06 January 2020

The In-House Model for Church Security

Since the terrible loss of life recently in Texas that was stopped by a good guy with a gun, the issue of church security is a hot topic.  Church security, especially internal security, is one of the most challenging responsibilities I have dealt with in over three decades of being in the law enforcement & security industry.

It is only after the last three years of being the head of security for Freedom Biker Church York that I realized what I didn't know.  This article in no way reflects the policies or feelings of Freedom Biker Church York.  Now that that is out of the way...

The vast majority of people giving advice on the issue of church security are citizens, some may also be Veterans, law enforcement, or security.  Few however have experience with actually performing church security.  For too many, including people I know and love, it's all about the gun.  An armed response at a place of worship is what I call the "nuclear response".  When church goers approach me on Sundays and let me know that they are armed and "there for me," I get the same sinking feeling as when I worked with police officers that were way to quick to draw their firearm.  These are also people that would never be invited onto my team.

Yesterday at our service, the Pastor gave me an opportunity say a few words about church security.  We are a rapidly growing church and I wanted to make sure there were no misunderstandings about the mission of our team and our mindset.  First, I spoke about what I see as the law enforcement / security officer response to church security.

To sum it up, either you use Veterans / law enforcement that currently attend your church to put a team together or pay for police coverage if there is money to do so.  In my experiences, many churches already have a formal or informal version of the volunteer type.  If possible, it is what I would suggest and here is why with some suggestions and adapting to what I call the "Bouncer Model".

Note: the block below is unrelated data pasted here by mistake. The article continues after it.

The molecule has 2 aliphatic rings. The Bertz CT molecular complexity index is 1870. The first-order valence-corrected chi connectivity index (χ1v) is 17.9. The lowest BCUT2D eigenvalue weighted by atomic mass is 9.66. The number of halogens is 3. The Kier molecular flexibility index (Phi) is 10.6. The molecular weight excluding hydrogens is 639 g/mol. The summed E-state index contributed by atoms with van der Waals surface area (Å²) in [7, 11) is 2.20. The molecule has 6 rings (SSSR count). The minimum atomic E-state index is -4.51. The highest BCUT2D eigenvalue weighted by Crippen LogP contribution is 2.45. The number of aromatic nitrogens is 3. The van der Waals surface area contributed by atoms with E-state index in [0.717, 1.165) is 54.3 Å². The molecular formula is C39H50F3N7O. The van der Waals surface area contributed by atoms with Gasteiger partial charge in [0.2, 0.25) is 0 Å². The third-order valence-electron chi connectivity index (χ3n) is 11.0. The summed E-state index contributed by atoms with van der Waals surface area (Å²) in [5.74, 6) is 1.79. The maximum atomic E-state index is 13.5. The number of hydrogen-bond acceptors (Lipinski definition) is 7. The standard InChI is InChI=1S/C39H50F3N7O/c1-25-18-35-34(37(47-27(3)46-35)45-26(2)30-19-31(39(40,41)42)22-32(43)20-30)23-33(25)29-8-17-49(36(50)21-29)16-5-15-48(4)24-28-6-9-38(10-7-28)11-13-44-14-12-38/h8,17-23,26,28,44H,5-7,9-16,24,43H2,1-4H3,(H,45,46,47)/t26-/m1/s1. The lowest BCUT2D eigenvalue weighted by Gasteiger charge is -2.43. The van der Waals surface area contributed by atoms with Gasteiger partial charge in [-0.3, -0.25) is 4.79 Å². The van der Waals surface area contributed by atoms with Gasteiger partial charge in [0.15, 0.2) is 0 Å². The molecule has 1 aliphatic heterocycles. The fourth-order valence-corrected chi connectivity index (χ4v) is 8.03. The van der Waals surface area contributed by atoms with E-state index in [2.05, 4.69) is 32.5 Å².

Out of all the types of law enforcement and security I have been involved in, the one that taught me the most and has proven to be most beneficial to my church security responsibilities is the time I have spent as a bouncer at various venues from punk bars to country clubs.  It's actually not just limited to church security.  My next statement may not be popular with some, but I would rather have a person on my team with six months experience as a bouncer than two years as a cop.  Of course there are exceptions.

As a cop, you have, or at least you used to have the law behind you.  You also have the ability to call for more people.  As an option you can lock people up, and depending on the environment you may never see them again outside of court.  As a bouncer not only will you likely see them again but your ability to earn a living depends on it.  It's not like Roadhouse.  You can't just beat people up every night and stay in business.  We go to church because we have issues, people are allowed to have bad days, yell, cry, and sometimes lash out.  The church is a sanctuary and it takes gifted people to do security there.  For the most part you are dealing with family, and we all know that is a very hard thing.    For a good bouncer, having to put your hands on someone is their "nuclear option".  It's all about interpersonal communication skills AKA being able to talk to people.  Back to church security.